As students and faculty return to a new, mostly virtual campus environment, student organizations are finding ways to keep their clubs and members active alongside the university's COVID-19 operations.
Most meeting rooms and spaces now have limits on how many people can gather inside of them after considering the 6-feet apart social distancing guidelines (or 10-feet apart for physical activities). Events can only have up to 250 occupants as long as the spaces allow up to that many people. Activities that are considered virus-spreaders, like singing, are discouraged from happening indoors.
All of the new requirements for events are put in place to ensure that these gatherings are compliant with university, local and state COVID-19 event guidelines.
The new gathering guidelines for organizations encourage virtual meetings and events unless it is absolutely necessary to meet in person.
For groups like Solely Swing, a swing dance club that aims to further people’s knowledge and enjoyments of dances like the Lindy Hop, Blues and the Charleston, it means hosting virtual practice meetings online.
“Dance is really important not only to the officers, but to a lot of people in our community,” said Katrina Newby, vice president of Solely Swing. “It’s a lot of what brings us together, and if you take away that aspect of dancing, you often take away not only people’s fun, but also their feeling of community and their avenues to make friendship. We realize partner-dancing is not an option, so we’re just in a really fortunate position that our focus of our club has avenues to explore solo dances.”
Solely Swing is typically partnered with its sister organization, Blacksburg Swing, which hosted weekly dance practices for both group members. This year, however, Blacksburg Swing will be under the umbrella of Solely Swing to make the transition to online meetings easier for all of the members.
Their go-to plan is to have weekly Zoom lessons that are 30 minutes to hour-long sessions, depending on the availability of their teachers. They hope to use Squires Student Center’s Commonwealth Ballroom space for their possible two in-person meetings, where an instructor can teach on the stage while members are 10 feet apart on the ground. Face masks and sign-in will be used as well.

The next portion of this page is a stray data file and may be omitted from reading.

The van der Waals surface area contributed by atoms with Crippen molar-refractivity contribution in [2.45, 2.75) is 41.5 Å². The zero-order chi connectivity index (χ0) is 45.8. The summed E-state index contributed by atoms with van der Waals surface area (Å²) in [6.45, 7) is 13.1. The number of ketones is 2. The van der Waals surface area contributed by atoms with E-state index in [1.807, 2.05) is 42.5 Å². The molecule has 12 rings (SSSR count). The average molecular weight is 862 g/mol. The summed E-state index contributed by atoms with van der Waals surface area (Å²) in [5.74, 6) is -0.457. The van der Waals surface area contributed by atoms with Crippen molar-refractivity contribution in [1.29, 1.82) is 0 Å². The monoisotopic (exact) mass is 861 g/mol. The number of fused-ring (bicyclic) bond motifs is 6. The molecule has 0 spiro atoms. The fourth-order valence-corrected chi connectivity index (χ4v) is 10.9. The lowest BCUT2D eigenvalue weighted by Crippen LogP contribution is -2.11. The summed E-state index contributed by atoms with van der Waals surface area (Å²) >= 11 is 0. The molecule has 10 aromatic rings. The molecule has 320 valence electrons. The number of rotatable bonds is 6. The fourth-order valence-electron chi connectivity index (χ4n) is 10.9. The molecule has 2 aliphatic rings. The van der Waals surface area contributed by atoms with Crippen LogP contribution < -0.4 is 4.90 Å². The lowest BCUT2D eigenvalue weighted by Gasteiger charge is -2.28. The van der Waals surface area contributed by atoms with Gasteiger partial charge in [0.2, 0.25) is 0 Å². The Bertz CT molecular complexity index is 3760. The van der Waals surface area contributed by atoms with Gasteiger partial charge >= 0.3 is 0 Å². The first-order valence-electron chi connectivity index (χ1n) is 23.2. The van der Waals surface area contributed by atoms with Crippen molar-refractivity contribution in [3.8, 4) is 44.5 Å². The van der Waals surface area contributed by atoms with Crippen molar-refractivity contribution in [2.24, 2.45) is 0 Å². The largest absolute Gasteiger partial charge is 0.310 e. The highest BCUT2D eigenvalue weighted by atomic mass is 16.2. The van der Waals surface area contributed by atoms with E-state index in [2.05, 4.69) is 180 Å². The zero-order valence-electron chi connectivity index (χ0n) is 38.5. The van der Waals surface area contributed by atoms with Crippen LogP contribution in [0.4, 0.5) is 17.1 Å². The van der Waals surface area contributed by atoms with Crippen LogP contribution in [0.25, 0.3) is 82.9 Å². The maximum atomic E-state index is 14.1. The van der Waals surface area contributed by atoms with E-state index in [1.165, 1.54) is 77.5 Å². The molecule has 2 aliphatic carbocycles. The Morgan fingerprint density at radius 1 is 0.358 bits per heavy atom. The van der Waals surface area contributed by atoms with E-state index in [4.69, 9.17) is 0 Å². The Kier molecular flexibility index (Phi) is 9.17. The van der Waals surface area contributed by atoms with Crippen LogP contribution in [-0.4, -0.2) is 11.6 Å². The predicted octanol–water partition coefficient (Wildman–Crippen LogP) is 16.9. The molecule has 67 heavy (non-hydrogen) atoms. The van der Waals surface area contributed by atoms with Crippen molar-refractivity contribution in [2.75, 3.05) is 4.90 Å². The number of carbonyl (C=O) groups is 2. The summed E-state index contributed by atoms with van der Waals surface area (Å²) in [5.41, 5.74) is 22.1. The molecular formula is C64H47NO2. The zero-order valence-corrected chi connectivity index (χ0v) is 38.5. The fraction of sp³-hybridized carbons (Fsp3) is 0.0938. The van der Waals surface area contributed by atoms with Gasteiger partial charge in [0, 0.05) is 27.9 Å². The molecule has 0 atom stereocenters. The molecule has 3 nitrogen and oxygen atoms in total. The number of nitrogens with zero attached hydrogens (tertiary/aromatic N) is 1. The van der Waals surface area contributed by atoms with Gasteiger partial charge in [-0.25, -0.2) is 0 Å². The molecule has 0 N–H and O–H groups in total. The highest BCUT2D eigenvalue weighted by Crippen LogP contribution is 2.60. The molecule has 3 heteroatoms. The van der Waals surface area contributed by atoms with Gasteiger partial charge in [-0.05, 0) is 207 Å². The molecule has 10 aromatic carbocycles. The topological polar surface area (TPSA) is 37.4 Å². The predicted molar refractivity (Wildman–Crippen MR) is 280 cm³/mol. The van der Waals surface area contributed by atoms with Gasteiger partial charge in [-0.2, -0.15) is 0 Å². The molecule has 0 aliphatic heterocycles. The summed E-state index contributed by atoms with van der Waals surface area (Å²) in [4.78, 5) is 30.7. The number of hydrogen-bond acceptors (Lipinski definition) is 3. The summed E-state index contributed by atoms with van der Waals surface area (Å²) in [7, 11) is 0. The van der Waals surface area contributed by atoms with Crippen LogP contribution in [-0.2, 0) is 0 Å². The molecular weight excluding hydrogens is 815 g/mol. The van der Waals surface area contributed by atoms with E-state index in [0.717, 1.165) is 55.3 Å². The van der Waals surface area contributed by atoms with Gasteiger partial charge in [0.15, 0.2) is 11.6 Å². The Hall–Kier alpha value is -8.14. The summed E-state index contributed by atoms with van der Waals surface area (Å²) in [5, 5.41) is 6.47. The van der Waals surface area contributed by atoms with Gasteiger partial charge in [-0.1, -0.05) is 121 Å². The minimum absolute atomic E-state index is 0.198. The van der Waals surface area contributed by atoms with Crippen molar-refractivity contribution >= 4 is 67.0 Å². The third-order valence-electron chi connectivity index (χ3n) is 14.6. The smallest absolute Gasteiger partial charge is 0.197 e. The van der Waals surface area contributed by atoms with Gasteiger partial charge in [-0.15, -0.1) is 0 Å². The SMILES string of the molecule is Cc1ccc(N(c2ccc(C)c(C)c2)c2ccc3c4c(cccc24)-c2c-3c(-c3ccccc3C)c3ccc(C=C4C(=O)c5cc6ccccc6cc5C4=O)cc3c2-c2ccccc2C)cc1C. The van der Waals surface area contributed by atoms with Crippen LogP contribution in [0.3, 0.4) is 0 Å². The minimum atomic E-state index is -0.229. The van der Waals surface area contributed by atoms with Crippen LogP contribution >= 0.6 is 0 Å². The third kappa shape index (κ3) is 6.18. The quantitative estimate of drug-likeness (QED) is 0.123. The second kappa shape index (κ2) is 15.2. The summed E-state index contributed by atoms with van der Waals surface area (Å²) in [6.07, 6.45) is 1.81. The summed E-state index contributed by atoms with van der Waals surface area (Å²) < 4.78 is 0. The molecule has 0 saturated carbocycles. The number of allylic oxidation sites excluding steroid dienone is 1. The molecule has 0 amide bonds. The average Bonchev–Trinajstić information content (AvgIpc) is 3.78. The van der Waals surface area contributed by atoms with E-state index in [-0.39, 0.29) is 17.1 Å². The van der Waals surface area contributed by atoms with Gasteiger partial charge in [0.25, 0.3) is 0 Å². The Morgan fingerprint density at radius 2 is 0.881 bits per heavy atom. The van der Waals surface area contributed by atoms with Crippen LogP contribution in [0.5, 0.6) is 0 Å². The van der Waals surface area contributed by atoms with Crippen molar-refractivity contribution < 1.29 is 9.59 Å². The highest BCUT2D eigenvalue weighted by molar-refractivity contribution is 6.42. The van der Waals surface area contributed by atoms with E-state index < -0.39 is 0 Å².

Additionally, another goal they have is to educate people about the culture and history of these dances alongside teaching them about the dances.
“Some things that people don’t realize about swing dancing is that it’s rooted in Black history,” Newby said. “With all of the social justice movements that have been happening this semester, with Black Lives Matter and social equality, it has really brought to light that a lot of the swing community doesn’t do our history justice. So that’s something we’re also going to try to move into this year, not only learning the dance moves, but also talking about the dance history.”
Newby said their club will combine the dance history conversations with the lesson meetings. Finally, they intend to make their club more accessible by removing all costs associated with Blacksburg Swing Dance and making all Solely Swing events completely free. Moreover, they’re hosting meetings on the most widely available platforms for their members, which is Zoom. The club is open not only to Virginia Tech students, but to the general public as well.
Another program that intends to stay afloat through COVID-19 restrictions is AWARE, which is a mentoring program under the Women’s Center at Virginia Tech that develops lessons and a curriculum for Blacksburg Middle School girls to teach them about topics like body image, communication, feminism and mental health.
The program has run for 14 years so far, on and off. They usually have 10-20 volunteers and typically accept applications in the spring semester. They used to work with the students every Friday, but the plans have to change now that the middle school students only meet in person for about two hours for four days a week.
“Our challenge is to try and come up with an alternative way of reaching out to these kids that is effective and meaningful for both the volunteers and for the kids,” said Jessie Meltsner, the special events projects coordinator at the Women’s Center and lead overseer for AWARE.
Furthermore, Meltsner said she feels frustrated and heartbroken about the situation.
“I’ve worked a long time to help this program get to where it is, and it’s just extraordinarily frustrating to feel like we can’t continue in forward motion the way that we’ve been going.”
At this moment, they plan on either creating videos that the students can watch on their own time or having live Zoom meetings where they teach the students.
For now, like many student organizations and their leaders, Meltsner is waiting for more instruction and the return of her members to help hash out the new semester plans.